Edited by Vladimir Birgus and Jan Mlcoch. 2004; The MIT Press, Cambridge, Mass., and London, England. 164 pages; 134 plates. $35.00. Library of Congress Control No. 2003113824; ISBN No. 0-262-02557-4. Web site: http://mitpress.mit.edu .
As Vladimir Birgus notes in this rigorous study of Czech photographer Jaroslav Rossler, "the most important part of his work, the part for which he is ranked among the leading figures of avant-garde photography between the two world wars, comes from a period of roughly fifteen years." Indeed, Rossler was devoted to the medium for nearly 70 years, but his most compelling and influential work--absorbing Futurism, Constructivism, and abstraction in bold yet harmonious images--was made between 1919 and 1935.
In fact, 1919's "Opus 1," which begins this generously annotated portfolio of his work, is Rossler's first great photograph, an austere, shadowy study of a jar of film chemical placed in a kind of film-noir relation to two triangular shards of paper against a dark corner. The image has depth and quiet drama, evoking mystery and formal elegance. It's a muted trumpet blast of modernism that sets the tone for Rossler's evolution.
In the 1920s, his experimental energies took wing, of course, ranging from nude self-portraiture to images combining photos and his own charcoal drawings, with their echoes of Cezanne and the expressionism of Munch and even Fritz Lang. As the 20s roared on, Rossler delivered haunting black-and-white prints, exploring the geometry of everything from vacuum tubes to splintered views of towers in Prague. All along, Rossler loved collage, and under the influence of Schwitters and others, he brought his balanced, nuanced eye to drawing various industrial and commercial images.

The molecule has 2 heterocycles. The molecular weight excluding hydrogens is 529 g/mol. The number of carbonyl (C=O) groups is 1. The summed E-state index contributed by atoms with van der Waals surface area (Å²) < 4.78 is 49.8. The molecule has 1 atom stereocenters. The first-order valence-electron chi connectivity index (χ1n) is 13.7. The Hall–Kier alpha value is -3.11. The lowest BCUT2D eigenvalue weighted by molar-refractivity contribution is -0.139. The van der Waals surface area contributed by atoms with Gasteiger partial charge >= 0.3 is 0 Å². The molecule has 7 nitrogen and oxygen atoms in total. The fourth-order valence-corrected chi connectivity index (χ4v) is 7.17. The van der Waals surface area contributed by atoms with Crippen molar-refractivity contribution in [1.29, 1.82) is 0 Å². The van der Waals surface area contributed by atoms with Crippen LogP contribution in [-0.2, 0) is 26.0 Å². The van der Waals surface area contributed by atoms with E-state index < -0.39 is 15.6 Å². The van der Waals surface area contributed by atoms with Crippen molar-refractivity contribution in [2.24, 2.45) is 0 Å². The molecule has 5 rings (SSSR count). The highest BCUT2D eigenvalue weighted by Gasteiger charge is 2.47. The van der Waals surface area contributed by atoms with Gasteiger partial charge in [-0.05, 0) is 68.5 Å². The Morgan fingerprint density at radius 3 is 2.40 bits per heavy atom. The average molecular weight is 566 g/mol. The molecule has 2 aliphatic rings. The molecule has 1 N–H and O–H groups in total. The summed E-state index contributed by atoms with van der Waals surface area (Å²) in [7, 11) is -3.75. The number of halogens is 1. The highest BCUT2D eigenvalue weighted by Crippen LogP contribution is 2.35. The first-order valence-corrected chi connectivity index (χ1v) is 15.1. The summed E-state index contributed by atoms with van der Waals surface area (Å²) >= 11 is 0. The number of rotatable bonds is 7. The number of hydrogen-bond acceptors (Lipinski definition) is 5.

His photo-collages are very much his own, though, as in a 1926 collaged assembly of Parisian street signs and awnings that has the look of a true Futurist machine ("Paris, NORD Ė SUD"). Simpler yet no less effective, his 1932 close up of locomotive wheels has all the gravitas of iron and night, its perspective of spoke and sphere receding gracefully toward the left of the frame. At his most avant-garde, in stark photograms of matches and smoke, paper clips and shadows, he suggests Man Ray yet maintains his signature irony-free touch.
In the 1930s, Rossler produced numerous advertising photographs for products as mundane as tooth powder, soap, aspirin, as well as perfume. He delivered unique photomontages in which the various products were presented in negative image, or in relation to ghostly double exposures, or in surreal juxtapositions. They impart a strange, totemic life to these commercial objects, though it's hard to say how well Rossler's artistry helped to sell them. Now, they have the look of Duchampian relics, presaging Warhol in their cool depiction of brands and logos.
The book closes with a selection of Rossler's color work, such as a fine 1936-37 image of a beaded necklace, a ceramic ashtray, and some numbered wooden game tokens on a field of knit fabric and cotton. The formal, unfussy beauty of the piece seems utterly contemporary. Long past his avant-garde heyday, in the 1960s and 70s, Rossler pushed further, with violently abstracted colored transparencies that connect him to Lucas Samaras, perhaps, but have little to do with the taut, groundbreaking accomplishments of his early modernism.
(Editor's note: we had reviewed this book earlier, but before it had been translated into English.)
EXPOSING ASIA: TRAVEL AND PHOTOGRAPHY IN THE NINETEENTH CENTURY. Catalogue published by Shapero Gallery, 24 Bruton St., London W1J 6QQ, United Kingdom. Phone: +44 (0)207-491-0330; Email: email@example.com .
From single albumen prints to collections of hand-colored Japanese images, rare Chinese and Himalayan vistas, botanical prints from Ceylon, world tour and single-country albums, this catalogue offers photographic riches that connect us with the medium's earliest triumphs as a means of documenting travel. Thus, the albums of Egyptian views by Pascal Sebah, or the albumen prints of Arab men and women by Felix Bonfils, contain worlds of detail and archetypes that define the mystery of the East.